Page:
The format of HL7 messages conform to HL7-specific encoding rules. Briefly, the beginning of a segment is delimited by its three-letter code, such as MSH (the message header) or PID (patient identification); segments are separated by the vertical bar. The MSH segment accompanies every HL7 message, communicating information such as the version of the HL7 standard being used, the type of message being sent, and the encoding characters used for field and segment separators. Each segment is terminated with a carriage return; there is no special termination character to mark the end of the message. See Figure 2, Example HL7 Message.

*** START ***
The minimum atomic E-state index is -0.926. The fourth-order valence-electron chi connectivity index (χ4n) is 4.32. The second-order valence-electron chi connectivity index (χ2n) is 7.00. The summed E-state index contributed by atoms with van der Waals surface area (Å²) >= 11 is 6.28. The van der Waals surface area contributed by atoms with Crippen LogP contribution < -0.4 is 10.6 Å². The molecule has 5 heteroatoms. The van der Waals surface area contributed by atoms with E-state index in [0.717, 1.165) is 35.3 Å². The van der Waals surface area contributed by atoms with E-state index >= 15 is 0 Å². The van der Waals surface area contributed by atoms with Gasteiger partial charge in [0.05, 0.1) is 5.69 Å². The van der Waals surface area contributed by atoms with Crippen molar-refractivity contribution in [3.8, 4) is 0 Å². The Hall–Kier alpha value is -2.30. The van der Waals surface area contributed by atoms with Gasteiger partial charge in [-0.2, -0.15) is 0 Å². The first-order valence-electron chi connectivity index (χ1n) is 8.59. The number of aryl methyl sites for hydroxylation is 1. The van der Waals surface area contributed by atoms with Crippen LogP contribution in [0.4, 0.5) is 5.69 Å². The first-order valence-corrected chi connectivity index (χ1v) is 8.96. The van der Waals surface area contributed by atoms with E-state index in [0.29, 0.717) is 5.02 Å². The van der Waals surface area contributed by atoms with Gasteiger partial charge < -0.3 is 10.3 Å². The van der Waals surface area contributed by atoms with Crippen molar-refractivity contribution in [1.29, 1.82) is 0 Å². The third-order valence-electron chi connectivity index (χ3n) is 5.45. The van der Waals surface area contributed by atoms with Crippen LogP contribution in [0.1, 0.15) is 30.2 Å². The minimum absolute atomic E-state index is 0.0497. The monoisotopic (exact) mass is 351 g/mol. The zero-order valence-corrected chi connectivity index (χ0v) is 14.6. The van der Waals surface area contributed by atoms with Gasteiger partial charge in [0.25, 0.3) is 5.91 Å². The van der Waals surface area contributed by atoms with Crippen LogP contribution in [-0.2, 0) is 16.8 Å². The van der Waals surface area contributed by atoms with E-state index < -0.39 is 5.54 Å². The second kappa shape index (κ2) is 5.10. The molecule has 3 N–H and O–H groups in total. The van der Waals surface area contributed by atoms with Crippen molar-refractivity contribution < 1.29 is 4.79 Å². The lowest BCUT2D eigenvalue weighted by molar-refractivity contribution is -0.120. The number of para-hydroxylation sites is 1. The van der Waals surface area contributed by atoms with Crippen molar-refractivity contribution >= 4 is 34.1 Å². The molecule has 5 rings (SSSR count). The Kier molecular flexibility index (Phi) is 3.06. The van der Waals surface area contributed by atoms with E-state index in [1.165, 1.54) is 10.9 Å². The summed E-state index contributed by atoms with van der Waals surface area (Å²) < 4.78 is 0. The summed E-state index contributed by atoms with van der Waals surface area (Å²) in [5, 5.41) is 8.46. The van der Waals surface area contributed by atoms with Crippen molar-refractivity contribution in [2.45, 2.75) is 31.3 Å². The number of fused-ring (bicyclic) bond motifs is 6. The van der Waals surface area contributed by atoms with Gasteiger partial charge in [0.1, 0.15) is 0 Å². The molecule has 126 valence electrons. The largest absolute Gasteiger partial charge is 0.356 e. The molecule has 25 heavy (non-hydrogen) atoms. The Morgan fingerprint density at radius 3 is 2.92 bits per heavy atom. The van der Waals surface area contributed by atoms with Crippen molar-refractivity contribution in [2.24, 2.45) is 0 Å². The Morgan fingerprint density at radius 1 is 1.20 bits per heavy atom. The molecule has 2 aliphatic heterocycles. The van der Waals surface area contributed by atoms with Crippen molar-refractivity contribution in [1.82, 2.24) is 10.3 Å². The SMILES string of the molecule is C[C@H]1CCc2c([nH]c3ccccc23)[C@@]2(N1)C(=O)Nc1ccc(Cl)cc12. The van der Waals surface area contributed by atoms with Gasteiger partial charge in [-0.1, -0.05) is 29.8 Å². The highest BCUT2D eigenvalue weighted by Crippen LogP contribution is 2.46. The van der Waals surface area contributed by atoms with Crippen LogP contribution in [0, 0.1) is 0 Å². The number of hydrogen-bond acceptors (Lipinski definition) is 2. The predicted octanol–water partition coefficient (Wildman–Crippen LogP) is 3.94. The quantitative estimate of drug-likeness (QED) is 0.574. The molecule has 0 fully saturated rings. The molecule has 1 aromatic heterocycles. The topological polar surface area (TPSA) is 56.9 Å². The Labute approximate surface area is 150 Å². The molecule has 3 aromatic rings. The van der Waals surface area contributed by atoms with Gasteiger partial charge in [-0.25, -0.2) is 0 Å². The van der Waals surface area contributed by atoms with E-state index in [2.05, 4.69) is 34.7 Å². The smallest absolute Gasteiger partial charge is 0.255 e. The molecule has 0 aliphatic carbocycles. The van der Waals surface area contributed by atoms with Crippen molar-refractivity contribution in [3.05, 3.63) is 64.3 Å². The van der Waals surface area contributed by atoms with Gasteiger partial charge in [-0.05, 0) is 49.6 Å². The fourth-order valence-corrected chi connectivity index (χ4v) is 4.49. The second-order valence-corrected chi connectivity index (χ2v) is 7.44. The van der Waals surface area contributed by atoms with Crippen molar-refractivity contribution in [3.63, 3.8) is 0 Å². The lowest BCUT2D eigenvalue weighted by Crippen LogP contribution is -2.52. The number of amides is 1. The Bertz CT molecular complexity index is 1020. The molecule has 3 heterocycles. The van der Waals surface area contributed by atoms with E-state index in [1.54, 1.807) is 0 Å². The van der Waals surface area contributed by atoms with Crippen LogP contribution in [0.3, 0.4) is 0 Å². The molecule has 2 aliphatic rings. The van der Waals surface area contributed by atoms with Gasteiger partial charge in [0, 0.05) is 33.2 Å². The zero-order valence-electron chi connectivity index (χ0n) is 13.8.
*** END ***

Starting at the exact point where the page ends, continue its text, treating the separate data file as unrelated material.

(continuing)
PID|||PATID1234^5^M11||JONES^WILLIAM^A^III||19610615|M||C|1200 N ELM STREET^^GREENSBORO^NC^27401-1020|GL|(919)379-1212|(919)271-3434 ||S||PATID12345001^2^M10|123456789|987654^NC|<cr>






Patient William A. Jones, III was admitted on July 18, 1988 at 11:23 a.m. by doctor Sidney J. Lebauer (#004777) for surgery (SUR). He has been assigned to room 2012, bed 01 on nursing unit 2000.


The message was sent from system ADT1 at the MCM site to system LABADT, also at the MCM site, on the same date as the admission took place, but three minutes after the admit.


Figure 2. Example HL7 Message, presented in the HL7 Standard.